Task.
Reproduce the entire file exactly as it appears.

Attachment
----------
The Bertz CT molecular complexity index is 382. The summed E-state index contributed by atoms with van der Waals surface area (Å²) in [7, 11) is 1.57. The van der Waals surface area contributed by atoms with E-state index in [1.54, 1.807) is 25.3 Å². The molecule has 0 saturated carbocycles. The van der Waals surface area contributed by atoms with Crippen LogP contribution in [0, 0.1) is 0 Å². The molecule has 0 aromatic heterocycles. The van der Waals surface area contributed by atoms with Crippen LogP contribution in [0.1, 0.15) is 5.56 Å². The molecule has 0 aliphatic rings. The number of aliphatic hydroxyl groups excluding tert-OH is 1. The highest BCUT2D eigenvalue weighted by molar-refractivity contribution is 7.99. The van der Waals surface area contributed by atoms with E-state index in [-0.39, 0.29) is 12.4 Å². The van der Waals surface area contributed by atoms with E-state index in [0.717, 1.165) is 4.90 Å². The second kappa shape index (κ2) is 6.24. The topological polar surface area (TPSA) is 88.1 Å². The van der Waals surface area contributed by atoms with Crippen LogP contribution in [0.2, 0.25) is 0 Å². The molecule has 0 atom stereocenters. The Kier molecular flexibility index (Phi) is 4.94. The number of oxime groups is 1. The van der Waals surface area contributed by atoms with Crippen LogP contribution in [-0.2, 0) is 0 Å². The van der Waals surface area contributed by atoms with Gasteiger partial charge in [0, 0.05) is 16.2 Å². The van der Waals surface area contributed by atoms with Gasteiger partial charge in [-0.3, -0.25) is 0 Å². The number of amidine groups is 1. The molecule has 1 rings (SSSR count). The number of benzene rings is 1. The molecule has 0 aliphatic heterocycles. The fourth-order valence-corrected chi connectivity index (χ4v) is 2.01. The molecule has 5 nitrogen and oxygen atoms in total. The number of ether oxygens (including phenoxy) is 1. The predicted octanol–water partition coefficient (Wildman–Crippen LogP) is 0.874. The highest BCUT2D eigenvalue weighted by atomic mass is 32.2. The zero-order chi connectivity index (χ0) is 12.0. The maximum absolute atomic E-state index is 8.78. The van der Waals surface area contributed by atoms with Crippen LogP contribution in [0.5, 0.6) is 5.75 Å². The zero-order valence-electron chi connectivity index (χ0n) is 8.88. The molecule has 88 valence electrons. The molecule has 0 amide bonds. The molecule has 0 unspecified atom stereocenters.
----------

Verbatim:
The Bertz CT molecular complexity index is 382. The summed E-state index contributed by atoms with van der Waals surface area (Å²) in [7, 11) is 1.57. The van der Waals surface area contributed by atoms with E-state index in [1.54, 1.807) is 25.3 Å². The molecule has 0 saturated carbocycles. The van der Waals surface area contributed by atoms with Crippen LogP contribution in [0, 0.1) is 0 Å². The molecule has 0 aromatic heterocycles. The van der Waals surface area contributed by atoms with Crippen LogP contribution in [0.1, 0.15) is 5.56 Å². The molecule has 0 aliphatic rings. The number of aliphatic hydroxyl groups excluding tert-OH is 1. The highest BCUT2D eigenvalue weighted by molar-refractivity contribution is 7.99. The van der Waals surface area contributed by atoms with E-state index in [-0.39, 0.29) is 12.4 Å². The van der Waals surface area contributed by atoms with E-state index in [0.717, 1.165) is 4.90 Å². The second kappa shape index (κ2) is 6.24. The topological polar surface area (TPSA) is 88.1 Å². The van der Waals surface area contributed by atoms with Crippen LogP contribution in [0.2, 0.25) is 0 Å². The molecule has 0 atom stereocenters. The Kier molecular flexibility index (Phi) is 4.94. The number of oxime groups is 1. The van der Waals surface area contributed by atoms with Crippen LogP contribution in [-0.2, 0) is 0 Å². The van der Waals surface area contributed by atoms with Gasteiger partial charge in [0, 0.05) is 16.2 Å². The van der Waals surface area contributed by atoms with Gasteiger partial charge in [-0.3, -0.25) is 0 Å². The number of amidine groups is 1. The molecule has 1 rings (SSSR count). The number of benzene rings is 1. The molecule has 0 aliphatic heterocycles. The fourth-order valence-corrected chi connectivity index (χ4v) is 2.01. The molecule has 5 nitrogen and oxygen atoms in total. The number of ether oxygens (including phenoxy) is 1. The predicted octanol–water partition coefficient (Wildman–Crippen LogP) is 0.874. The highest BCUT2D eigenvalue weighted by atomic mass is 32.2. The zero-order chi connectivity index (χ0) is 12.0. The maximum absolute atomic E-state index is 8.78. The van der Waals surface area contributed by atoms with Crippen LogP contribution in [0.5, 0.6) is 5.75 Å². The zero-order valence-electron chi connectivity index (χ0n) is 8.88. The molecule has 88 valence electrons. The molecule has 0 amide bonds. The molecule has 0 unspecified atom stereocenters.